“Getting students to school on time and ready to learn every day helps children not only do well now, but also leads to future success in high school and beyond,” said Kara Kent, a principal intern at Chief Middle and the school’s eighth grade CHAMPS advocate. “Closely monitoring attendance and frequently checking in with families to make sure they have the tools and support they need is already having an impact on reducing absences and tardies.”

Using funds that were donated by the Battle Ground Education Foundation, Chief Umtuch has outfitted a Welcome Room with school supplies, food, clothing and other items that are available to assist students who don’t have what they need. The Welcome Room also serves as the epicenter of the school’s attendance support programs. 

Students with chronic tardiness issues participate in the school's Pit Stop program by checking into the Welcome Room when they arrive on campus. On time students check in on a chart. If a student is late, an advocate is there to greet them, find out why they’re late, and ask if they need additional supports. Once a student arrives on time for 10 consecutive days, they may exit the program but can still visit the Welcome Room anytime.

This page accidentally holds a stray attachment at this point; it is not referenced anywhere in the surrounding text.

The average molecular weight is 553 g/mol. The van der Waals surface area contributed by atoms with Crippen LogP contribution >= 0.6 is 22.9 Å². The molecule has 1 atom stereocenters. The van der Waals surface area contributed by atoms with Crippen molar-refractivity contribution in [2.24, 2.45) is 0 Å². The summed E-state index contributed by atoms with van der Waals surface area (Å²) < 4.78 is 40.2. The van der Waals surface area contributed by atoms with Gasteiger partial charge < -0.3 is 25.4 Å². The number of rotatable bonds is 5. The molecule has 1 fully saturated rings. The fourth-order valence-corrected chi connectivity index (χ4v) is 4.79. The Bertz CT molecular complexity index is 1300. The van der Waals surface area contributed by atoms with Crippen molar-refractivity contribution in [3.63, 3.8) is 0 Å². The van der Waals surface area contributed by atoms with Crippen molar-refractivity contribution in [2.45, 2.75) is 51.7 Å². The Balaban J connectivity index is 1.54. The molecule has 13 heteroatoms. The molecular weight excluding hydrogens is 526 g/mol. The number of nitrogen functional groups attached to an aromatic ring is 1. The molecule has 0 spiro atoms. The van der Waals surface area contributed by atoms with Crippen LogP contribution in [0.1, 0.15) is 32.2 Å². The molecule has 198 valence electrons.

If a student is struggling academically, parents or students can ask to be in the Check-In/Check-Out support program. Advocates in the Welcome Room are available to help students print missing homework and assignments and act as a liaison between students, teachers and parents. If a student drops below 80 percent attendance, a parent meeting is called that includes teachers, counselors, administrators, or a prevention intervention specialist to devise a support plan.

“We understand that there are many reasons a student may arrive late to school, and that often it requires a team approach to get a family out the door,” Beattie said. “Our attendance programs are not designed to be punitive, but rather to provide positive, incentive-based programs that help make sure students have what they need to attend school and be successful.”